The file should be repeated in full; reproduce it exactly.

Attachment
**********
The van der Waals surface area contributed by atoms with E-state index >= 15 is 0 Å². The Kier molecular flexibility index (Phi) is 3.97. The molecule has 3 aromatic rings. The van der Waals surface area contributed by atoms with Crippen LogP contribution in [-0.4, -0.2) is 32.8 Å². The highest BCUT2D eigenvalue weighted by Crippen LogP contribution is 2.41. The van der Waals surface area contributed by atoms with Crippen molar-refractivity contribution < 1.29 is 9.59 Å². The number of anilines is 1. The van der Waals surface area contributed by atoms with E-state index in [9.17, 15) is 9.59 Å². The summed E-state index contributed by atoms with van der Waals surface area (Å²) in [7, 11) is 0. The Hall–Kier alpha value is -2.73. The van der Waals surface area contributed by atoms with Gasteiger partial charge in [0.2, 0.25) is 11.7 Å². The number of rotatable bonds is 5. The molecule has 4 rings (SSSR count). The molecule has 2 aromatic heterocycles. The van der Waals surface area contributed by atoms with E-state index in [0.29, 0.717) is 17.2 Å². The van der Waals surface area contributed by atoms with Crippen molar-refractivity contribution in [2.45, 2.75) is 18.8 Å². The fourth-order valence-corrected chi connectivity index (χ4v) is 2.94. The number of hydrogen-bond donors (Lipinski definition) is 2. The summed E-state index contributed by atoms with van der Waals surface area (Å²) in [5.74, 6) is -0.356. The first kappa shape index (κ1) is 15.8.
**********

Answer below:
The van der Waals surface area contributed by atoms with E-state index >= 15 is 0 Å². The Kier molecular flexibility index (Phi) is 3.97. The molecule has 3 aromatic rings. The van der Waals surface area contributed by atoms with Crippen LogP contribution in [-0.4, -0.2) is 32.8 Å². The highest BCUT2D eigenvalue weighted by Crippen LogP contribution is 2.41. The van der Waals surface area contributed by atoms with Crippen molar-refractivity contribution < 1.29 is 9.59 Å². The number of anilines is 1. The van der Waals surface area contributed by atoms with E-state index in [9.17, 15) is 9.59 Å². The summed E-state index contributed by atoms with van der Waals surface area (Å²) in [7, 11) is 0. The Hall–Kier alpha value is -2.73. The van der Waals surface area contributed by atoms with Gasteiger partial charge in [0.2, 0.25) is 11.7 Å². The number of rotatable bonds is 5. The molecule has 4 rings (SSSR count). The molecule has 2 aromatic heterocycles. The van der Waals surface area contributed by atoms with E-state index in [0.29, 0.717) is 17.2 Å². The van der Waals surface area contributed by atoms with Crippen molar-refractivity contribution in [2.45, 2.75) is 18.8 Å². The fourth-order valence-corrected chi connectivity index (χ4v) is 2.94. The number of hydrogen-bond donors (Lipinski definition) is 2. The summed E-state index contributed by atoms with van der Waals surface area (Å²) in [5.74, 6) is -0.356. The first kappa shape index (κ1) is 15.8.